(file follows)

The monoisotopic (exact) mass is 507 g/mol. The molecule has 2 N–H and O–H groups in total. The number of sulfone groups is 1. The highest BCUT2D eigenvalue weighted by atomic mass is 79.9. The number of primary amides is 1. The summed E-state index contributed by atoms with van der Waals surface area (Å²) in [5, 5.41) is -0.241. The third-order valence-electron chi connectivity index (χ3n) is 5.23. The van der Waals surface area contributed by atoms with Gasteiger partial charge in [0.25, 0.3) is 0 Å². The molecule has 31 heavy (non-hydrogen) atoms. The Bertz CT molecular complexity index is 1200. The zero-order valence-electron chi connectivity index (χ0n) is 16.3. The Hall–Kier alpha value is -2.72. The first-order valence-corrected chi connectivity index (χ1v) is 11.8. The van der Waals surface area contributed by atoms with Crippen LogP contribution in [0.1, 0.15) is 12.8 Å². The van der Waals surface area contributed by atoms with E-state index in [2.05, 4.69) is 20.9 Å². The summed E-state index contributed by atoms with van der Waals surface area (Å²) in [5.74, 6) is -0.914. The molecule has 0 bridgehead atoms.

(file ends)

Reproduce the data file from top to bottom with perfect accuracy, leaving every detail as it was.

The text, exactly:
The monoisotopic (exact) mass is 507 g/mol. The molecule has 2 N–H and O–H groups in total. The number of sulfone groups is 1. The highest BCUT2D eigenvalue weighted by atomic mass is 79.9. The number of primary amides is 1. The summed E-state index contributed by atoms with van der Waals surface area (Å²) in [5, 5.41) is -0.241. The third-order valence-electron chi connectivity index (χ3n) is 5.23. The van der Waals surface area contributed by atoms with Gasteiger partial charge in [0.25, 0.3) is 0 Å². The molecule has 31 heavy (non-hydrogen) atoms. The Bertz CT molecular complexity index is 1200. The zero-order valence-electron chi connectivity index (χ0n) is 16.3. The Hall–Kier alpha value is -2.72. The first-order valence-corrected chi connectivity index (χ1v) is 11.8. The van der Waals surface area contributed by atoms with Crippen LogP contribution in [0.1, 0.15) is 12.8 Å². The van der Waals surface area contributed by atoms with E-state index in [2.05, 4.69) is 20.9 Å². The summed E-state index contributed by atoms with van der Waals surface area (Å²) in [5.74, 6) is -0.914. The molecule has 0 bridgehead atoms.